Imatges de pÓgina

3d. Moses was furthermore faithful to the confidence of his peo. ple. He did not deal with them as a designing impostor. He was true to the best interests of all those who confided in him as a man of God. None were losers by following his directions. And though many of the disobedient and unbelieving did perish in the wilderness; yet, all who complied with his commands, and accepted of his instructions were cheered at every point with the evidences of Divine favor, and finally entered upon their promised possessions.

But in this respect again, the Savior was not a whit behind the Jewish leader. He also was true to the confidence reposed upon him as the Son of God, and the promised Messiah. No dependence or hopes which have been built upon him in the way described in the Gospel, have ever failed. Many have trusted in him and were blessed. It was written that he would “ save the people from their sins ;” and none who have ever gone to him for relief or forgiveness, have been turned empty away. To every one making application to him, he has shown himself faithful to save even unto the uttermost. Whilst he walked the world, the guilty were cheered with the assurances of pardon—the afflicted were healed-and the lamented dead were called back to the warm embraces of wounded friendship as the preliminaries of still more stupendous acts of salvation. And the redemption joys that have swelled the bosoms of those multiplied thousands who constituted the church in all past ages, and of those still more numerous multitudes to which the finger of prophecy points us, all testify to his unimpeachable fidelity to those who have believed in him. He also was faithful as was Moses. If then the faithfulness of the ancient prophet entitled him to the veneration of his nation, and his teachings to their acceptation; Christ Jesus for the same reason has an equal claim upon their attention and obedience, and the attention and obedience of all men.

A second particular noticed by the apostle with a view of pressing Christ upon the consideration of his brethren, is his superiority to Moses. “ For this man was counted worthy of more glory than Moses, inasmuch,” &c. You will observe here, that it is not by the degradation of the prophet that the Savior is exalted. The eminence and distinguished honor of the Jewish law-giver are fully admitted. Every just claim to venerable distinction is fully con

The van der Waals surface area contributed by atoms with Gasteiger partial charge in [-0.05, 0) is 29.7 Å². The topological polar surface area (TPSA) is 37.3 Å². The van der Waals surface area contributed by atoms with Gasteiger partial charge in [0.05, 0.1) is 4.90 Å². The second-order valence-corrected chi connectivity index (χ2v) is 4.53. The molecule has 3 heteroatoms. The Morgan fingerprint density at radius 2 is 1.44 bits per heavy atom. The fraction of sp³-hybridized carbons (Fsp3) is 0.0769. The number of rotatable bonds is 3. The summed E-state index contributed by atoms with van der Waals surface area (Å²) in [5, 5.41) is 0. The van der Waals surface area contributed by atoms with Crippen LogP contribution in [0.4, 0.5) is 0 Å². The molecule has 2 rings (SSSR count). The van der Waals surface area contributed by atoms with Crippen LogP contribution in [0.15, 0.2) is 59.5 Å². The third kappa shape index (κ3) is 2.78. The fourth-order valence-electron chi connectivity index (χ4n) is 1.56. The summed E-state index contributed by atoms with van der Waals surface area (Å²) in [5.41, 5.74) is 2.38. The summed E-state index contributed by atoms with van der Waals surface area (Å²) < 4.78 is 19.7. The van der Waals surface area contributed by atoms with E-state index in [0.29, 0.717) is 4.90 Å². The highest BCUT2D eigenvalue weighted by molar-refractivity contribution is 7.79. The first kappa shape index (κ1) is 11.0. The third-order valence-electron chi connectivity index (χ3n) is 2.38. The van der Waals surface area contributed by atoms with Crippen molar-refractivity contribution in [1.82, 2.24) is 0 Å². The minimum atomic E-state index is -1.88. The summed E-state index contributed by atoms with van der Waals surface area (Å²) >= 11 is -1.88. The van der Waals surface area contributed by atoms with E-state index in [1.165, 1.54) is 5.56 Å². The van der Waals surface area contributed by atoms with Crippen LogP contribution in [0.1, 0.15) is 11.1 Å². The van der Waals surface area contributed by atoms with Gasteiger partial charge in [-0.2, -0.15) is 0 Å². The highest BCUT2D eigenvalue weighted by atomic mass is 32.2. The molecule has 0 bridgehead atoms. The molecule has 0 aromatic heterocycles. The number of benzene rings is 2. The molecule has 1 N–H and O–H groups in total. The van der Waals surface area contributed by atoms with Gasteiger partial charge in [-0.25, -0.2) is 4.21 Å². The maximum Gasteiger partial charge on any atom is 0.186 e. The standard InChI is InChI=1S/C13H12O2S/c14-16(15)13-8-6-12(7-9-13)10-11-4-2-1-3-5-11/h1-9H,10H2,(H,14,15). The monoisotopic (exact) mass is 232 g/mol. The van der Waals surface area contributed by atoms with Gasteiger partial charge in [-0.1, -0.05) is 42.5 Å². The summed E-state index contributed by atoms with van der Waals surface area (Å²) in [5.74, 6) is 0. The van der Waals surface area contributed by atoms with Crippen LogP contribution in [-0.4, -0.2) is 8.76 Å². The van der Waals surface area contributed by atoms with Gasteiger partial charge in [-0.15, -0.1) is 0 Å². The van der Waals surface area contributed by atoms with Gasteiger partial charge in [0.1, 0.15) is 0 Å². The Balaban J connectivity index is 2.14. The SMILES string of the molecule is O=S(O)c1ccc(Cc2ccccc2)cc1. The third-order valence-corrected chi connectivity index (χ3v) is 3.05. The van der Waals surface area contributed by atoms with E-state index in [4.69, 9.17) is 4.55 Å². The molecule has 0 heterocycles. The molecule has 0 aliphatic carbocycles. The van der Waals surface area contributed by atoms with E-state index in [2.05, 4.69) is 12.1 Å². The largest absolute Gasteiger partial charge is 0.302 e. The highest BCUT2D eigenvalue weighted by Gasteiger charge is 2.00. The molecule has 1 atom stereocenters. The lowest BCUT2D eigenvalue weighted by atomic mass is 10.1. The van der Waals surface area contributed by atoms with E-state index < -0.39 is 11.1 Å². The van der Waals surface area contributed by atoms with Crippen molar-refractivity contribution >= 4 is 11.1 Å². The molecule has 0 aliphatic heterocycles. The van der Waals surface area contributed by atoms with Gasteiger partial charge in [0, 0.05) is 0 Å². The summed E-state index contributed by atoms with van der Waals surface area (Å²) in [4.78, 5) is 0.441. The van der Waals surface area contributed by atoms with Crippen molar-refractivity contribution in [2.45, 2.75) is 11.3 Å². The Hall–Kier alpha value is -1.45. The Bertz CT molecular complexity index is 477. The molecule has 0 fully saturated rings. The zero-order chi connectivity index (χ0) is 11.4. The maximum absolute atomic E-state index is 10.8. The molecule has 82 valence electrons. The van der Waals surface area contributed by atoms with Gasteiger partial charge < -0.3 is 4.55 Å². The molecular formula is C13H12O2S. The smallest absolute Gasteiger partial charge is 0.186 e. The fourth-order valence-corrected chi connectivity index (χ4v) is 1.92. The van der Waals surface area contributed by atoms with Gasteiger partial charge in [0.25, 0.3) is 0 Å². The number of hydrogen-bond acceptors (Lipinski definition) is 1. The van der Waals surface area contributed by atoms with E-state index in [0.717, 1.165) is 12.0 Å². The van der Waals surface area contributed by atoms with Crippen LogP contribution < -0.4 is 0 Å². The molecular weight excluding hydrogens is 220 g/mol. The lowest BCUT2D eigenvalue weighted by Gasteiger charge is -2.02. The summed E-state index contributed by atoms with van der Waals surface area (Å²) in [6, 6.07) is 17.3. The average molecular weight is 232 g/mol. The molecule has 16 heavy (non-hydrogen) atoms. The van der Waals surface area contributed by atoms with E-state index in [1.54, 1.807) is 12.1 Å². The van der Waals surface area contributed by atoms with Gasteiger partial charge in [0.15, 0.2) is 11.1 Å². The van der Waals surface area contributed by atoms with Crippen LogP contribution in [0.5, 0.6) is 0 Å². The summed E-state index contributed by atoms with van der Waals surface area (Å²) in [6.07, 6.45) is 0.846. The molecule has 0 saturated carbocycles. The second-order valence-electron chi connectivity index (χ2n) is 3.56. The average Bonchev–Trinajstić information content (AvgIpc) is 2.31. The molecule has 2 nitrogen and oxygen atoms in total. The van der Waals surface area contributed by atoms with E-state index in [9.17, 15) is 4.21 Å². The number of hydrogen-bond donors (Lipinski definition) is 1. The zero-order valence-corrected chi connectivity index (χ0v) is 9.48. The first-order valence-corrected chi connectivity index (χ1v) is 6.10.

ceded to him. He was faithful, and he is duly credited for it. But after making a full admission of his commanding eminence, Paul still contends that the Lord Jesus is entitled to superior honor.

1st. Because he was the great founder of the family of which Moses only formed a part. “For this man was counted worthy of more glory than Moses, inasmuch as he who builded the house hath more honor than the house. For every house is builded by some man; but he that built all things is God.” Several important propositions, some asserted, and some implied, are contained in this passage, which will the more forcibly exhibit the writer's argument by a more distinct statement. The first point stated as a basis, is, that all houses must have their architects; or, taking the term house" in its metaphorical sense, that every family or church must have its founder. This is a truism about which there is no room for dispute. The next proposition is, that the builder of a house is more to be venerated than the house itself; or that the head, founder, or curator of a family, society, or dispensation is more honorable than any member or instrumentality of that family--society--or dispensation. This is also a fact which admits of no controversy. Again, it is assumed that Christ Jesus is the author of all things, and particularly of all institutions of true religion. The general proposition is contained in chap. i. 2, and is here repeated; “but he that built all things (and consequently all Divine religious institutions,) is God.” And though it is not expressly stated, it is evidently intended that the Divine appellation is to apply here to “the Apostle of our profession.” The conclusion then is, that Jesus is the great originator of both houses; i. e. of the Jewish economy, and of the new dispensation. It was the same yoice which called Abram from the haunts of idolatry, and his degenerate posterity to repent and prepare for the kingdom of God. The same authority commissioned Moses from. Horeb’s fiery bush, and sent forth the sorrowing apostles from Jerusalem to preach the Gospel to the The same sovereign majesty proclaimed the statutes of the decalogue from the thunder shaken tops of Sinai, and published the universal edict from the gloom of Calvary, that men should every where repent. Being therefore the prime author of the Jewish, as well as of the christian church, his superiority is at once manifest. Moses now instead of appearing to be the founder of the sacred family of the Jews, was only an

honored member of that family; and instead of being the original author of the Hebrew religion, he was only a delegated instrument through whom it was delivered.

2nd. Our Savior was superior to Moses as the son and legal inheritor of the house he founded, and over which he presides. Moses was merely a “servant.” The Hebrew Scriptures almost invariably speak of him as the “servant of the Lord.” He was employed only as a subordinate agent to communicate the will of God, and to attend to such duties as were necessary for the accomplishment of His purposes. Hence the apostle remarks, “ Moses verily was faithful in all his house as a servant, for a testimony of those things which were to be spoken.” He was not the original head or author of the dispensation which he represented—not the framer of that church or house ; but a steward in the employ, under the direction of, and accountable to another. He owned nothing, exercised only a delegated authority, and at best was only a servant.